How To Transfer Property In Your Estate
There are many different ways to transfer property from your estate to heirs and beneficiaries. Depending on the extent and complexity of your estate, an experienced estate planning lawyer can help you determine what methods are best for passing your assets along in your estate. At Fisher Law, our skilled Norwood estate planning attorneys are here to answer questions about transferring property and any other issues that may arise in your estate. To learn more, call or contact our office today.
The first method for transferring property is through the traditional probate process. Property that is left for heirs in a final will and testament will pass through the probate process in Massachusetts. This is the official court process by which estates pass through to ensure the proper administration and distribution of the estate. An executor or administrator is appointed either in the will or by the court who handles all the issues involved in transferring property.
A revocable or irrevocable trust is another method of transferring property in an estate. Property is placed in a trust, and beneficiaries are appointed who will be given the property upon the passing of the trust’s creator. There are advantages and disadvantages to each type of trust, and an experienced estate planning lawyer can help determine which is best for your estate assets.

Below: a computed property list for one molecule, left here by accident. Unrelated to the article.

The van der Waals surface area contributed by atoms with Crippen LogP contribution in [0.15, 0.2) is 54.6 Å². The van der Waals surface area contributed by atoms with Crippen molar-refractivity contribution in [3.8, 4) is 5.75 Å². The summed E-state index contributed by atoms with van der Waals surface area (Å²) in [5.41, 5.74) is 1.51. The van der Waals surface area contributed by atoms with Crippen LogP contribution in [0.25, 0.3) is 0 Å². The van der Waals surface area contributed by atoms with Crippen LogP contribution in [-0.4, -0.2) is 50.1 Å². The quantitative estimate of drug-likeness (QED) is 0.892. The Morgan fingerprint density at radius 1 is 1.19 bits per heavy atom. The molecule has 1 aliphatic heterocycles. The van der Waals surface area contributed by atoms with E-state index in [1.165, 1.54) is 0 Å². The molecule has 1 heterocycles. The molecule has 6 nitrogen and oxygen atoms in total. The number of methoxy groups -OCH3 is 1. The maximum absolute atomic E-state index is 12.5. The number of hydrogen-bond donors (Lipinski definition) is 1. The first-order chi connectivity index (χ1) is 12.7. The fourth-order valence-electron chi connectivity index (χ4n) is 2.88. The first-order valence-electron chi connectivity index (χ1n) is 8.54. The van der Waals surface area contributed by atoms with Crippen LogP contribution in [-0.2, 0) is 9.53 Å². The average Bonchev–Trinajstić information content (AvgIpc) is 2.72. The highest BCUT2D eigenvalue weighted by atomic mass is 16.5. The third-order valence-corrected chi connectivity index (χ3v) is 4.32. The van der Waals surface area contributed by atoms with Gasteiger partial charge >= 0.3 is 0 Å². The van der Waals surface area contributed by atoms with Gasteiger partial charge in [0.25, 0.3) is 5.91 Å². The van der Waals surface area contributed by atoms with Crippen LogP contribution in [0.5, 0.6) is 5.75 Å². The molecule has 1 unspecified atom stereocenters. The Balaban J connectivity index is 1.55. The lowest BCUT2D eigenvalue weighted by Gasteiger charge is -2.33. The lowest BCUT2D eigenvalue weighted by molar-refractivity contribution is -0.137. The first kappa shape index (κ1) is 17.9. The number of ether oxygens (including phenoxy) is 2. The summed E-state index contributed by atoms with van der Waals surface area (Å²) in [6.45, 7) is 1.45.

Placing property in joint ownership is a third method of transferring property. Joint ownership includes the “right to survivorship” which automatically transfers ownership in property when one of the other owners dies. Joint ownership is usually reserved for real estate but can also be used for certain types of personal property. Common forms of joint ownership include joint tenancy and tenancy in the entirety.
Payable- and Transfer-on-Death Accounts
The last method of transferring property is through payable-on-death (POD) and transfer-on-death (TOD) accounts. POD accounts are specific to bank accounts like savings and checking accounts. You control all the money in the account until your death, and the account automatically transfers to the person named as beneficiary. TOD accounts are meant for securities and brokerage accounts. Similar to POD accounts, the beneficiary of a TOD account has zero access to the funds until your passing, at which point it then transfers automatically to the beneficiary. Transfer-on-death can also be utilized for vehicle registration and real estate deeds. To learn more about the various ways that you can transfer your assets in your estate, talk to our office today.
Call or Contact Our Office
Determining the best way to transfer the assets in your estate is one of the best things that you can do for your own peace of mind and for your loved ones. Are you interested in learning more about the various methods of transferring the property in your estate in the Boston area? If so, the experienced and knowledgeable estate planning lawyers at Fisher Law are here to help. Call the office or contact us today to schedule a consultation of your case.